3-Mile

    Population 70,744
    Avg. Household Income $86,131
    Vehicles per Day 37,000

    Features

    • Densely populated market surrounded by affluent neighborhoods with an avg household income of $86,000+
    • Highly trafficked center with Publix drawing more than 22,000 customers per week, along with other strong daily draws such as Panera Bread & Starbucks
    • Signalized accessibility & visibility off of Red Bug Lake Rd & Tuskawilla Rd with 37,000+ VPD
     
     
     
     
     
     
     
     
     
     
     
     
     
     

    Information

    3-Mile

    Population 61,489
    Avg. Household Income $64,617
    Vehicles per Day 21,112

    Features

    • Signalized access and visibility off of Radio Rd and Santa Barbara Blvd
    • Positioned within a densely populated market with 61,000+ people within a 3-mile radius and 127,000+ within a 5-mile radius
    • Highly trafficked center with Publix drawing an average of more than 26,000 customers/week

    Square Footage

    78,998

    Information

    3-Mile

    Population 52,053
    Avg. Household Income $103,596
    Vehicles per Day 20,712

    Features

    • High-volume dominant grocer within the highly successful, affluent Westchase planned community serving 25,000+ customers/week
    • Surrounding area averages a household income of $114,000+ within a 1-mile radius

    The information is available , but if it was presented as ask, there is no way that what there traffic engineer presented could be believed.

    The Publix will probably have a minimum of 2000 customers a day.

    So if  Kipson truly runs shopping centers than they should have all this information at hand.

    Buehler assured commissioners that Kitson has the expertise to manage vehicle and foot traffic to the new store: “We do have shopping centers throughout the state of Florida. We’re shopping center experts.”

        He said typically, no more than two or three large delivery trucks would be going to the supermarket each day.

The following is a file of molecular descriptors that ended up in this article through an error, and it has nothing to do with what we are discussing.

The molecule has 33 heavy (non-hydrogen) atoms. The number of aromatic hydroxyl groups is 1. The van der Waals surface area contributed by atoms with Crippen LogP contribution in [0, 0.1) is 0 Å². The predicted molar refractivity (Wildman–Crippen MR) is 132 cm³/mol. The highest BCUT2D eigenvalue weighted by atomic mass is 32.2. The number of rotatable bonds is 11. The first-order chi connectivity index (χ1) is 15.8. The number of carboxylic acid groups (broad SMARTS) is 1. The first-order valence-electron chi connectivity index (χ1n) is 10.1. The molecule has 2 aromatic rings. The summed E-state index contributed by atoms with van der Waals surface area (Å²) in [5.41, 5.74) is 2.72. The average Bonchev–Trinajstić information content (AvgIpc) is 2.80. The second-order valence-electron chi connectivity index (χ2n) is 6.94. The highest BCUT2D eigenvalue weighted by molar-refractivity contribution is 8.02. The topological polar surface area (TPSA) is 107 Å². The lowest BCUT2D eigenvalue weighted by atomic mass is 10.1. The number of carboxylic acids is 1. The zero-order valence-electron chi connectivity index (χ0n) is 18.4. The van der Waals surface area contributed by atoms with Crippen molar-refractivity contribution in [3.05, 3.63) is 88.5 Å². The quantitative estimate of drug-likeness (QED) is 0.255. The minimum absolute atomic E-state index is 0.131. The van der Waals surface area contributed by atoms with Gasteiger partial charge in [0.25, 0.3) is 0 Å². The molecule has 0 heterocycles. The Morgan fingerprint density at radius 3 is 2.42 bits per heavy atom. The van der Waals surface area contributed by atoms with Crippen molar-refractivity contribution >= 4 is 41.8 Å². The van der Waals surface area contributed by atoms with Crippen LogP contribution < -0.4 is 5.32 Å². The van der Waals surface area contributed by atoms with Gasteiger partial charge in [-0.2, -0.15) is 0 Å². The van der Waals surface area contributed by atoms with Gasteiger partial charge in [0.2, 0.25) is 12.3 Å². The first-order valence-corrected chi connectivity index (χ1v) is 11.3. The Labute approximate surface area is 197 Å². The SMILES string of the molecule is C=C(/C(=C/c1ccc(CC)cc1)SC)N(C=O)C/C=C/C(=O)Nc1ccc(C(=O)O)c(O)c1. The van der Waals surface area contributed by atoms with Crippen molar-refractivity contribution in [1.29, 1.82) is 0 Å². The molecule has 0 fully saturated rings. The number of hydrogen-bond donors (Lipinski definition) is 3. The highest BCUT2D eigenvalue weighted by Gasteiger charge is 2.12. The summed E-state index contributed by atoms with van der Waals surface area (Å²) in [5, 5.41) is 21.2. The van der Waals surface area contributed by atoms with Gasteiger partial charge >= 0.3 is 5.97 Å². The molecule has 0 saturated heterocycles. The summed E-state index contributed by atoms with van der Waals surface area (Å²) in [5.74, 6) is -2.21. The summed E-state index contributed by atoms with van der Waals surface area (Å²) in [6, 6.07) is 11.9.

How many delivers does a Publix receive a week?

    Remember a small store has very little storage so it needs more deliveries a week!

    Tractor Trailers

    Publix, Grocery, Perishable, Frozen Food this will possibly equal 12 trailer deliveries a week minimum

    Pepsi, Coke, 7 up, Nabisco Cookies, Kehe Foods, Unfi and others. Possibly a minimum of 12 deliveries a week.

    Other size trucks.

    Frito lay and other snack delivery companies probably 9 deliveries a week.

    Haagen daz, edy's, blue bell 3 delivers a week.

    Bread companies, Pepperidge farms, Arnold, Holsum, Martins, Flowers, Probably will be required to deliver 4 times a week each. Probably 20 plus.

    Beer, Budweiser, Miller, Brown, Probably 6 times a week.  

    Wine, Southern, Transatlantic, RNDC, and possibly 2 others will probably deliver a minimum of 2 times a week each.

    Boars head, GFI probably 2 times a week.

    Mcarthur Dairy 5 days a week.

    This is around 75 deliveries.

    Probably missed a few, but Kipson could have used city place as a n example.

    Remember they are the Shopping center expert that had no real data. WOW!

    Sure seems like the fix was in on this.

    So we might have 75 deliveries a week. 15,000 cars a week. seems more than the 2 to 3 truck deliveries and the 600 less cars a day.

    The Commissioner should have probably hired an outside consultant to give them a real study on how a Publix would impact the Plaza.  This would have had to been paid for by the Developer.

    I know on one hand Kipson say its not Publix but then say it is Publix, kinda misleading!

    I was also wondering if Commissioner Keith Waters company still does work for the Palm Beach Zoo?

    If he does it might be a concern as Sydney W. Kitson, owner of Kipson Partner serves on the Board of Directors. for the Palm Beach Zoo.

    Remember it is in the best interest of the developer not to let the public know everything they know!

    Because if I was able to supply all the above information with some assumptions, then Kipson according to Matt Buehler statement as follows,

      Buehler assured commissioners that Kitson has the expertise to manage vehicle and foot traffic to the new store: “We do have shopping centers throughout the state of Florida. We’re shopping center experts.

    Could have easily supplied the Town with the information they asked for.

    The Town should hire a building planner to review all of the plans that are going to be submitted. They are not experts.

    The Mayor shouldn't have been so fast to dismiss the testimony or comments from the citizens.

    Thanks for taking the time to read this.

    Meanwhile, litigation continues to prevent Publix from building a 34,062-square-foot, 161-parking-space store at mile marker 83 on Upper Matecumbe Key. The five-member Islamorada Village Council unanimously approved the site plan in September 2014, but some residents, including the Bay Hammock Homeowners Association and a group called Keep Islamorada Peaceful Prosperous and Safe, sued in county circuit court to block construction.

    They say it is too large for the village commercial zoning and that it is out of character with the rest of Islamorada businesses. The litigants’ opinion is at odds with the village planning department.

    MAY 20, 2016 12:28 AM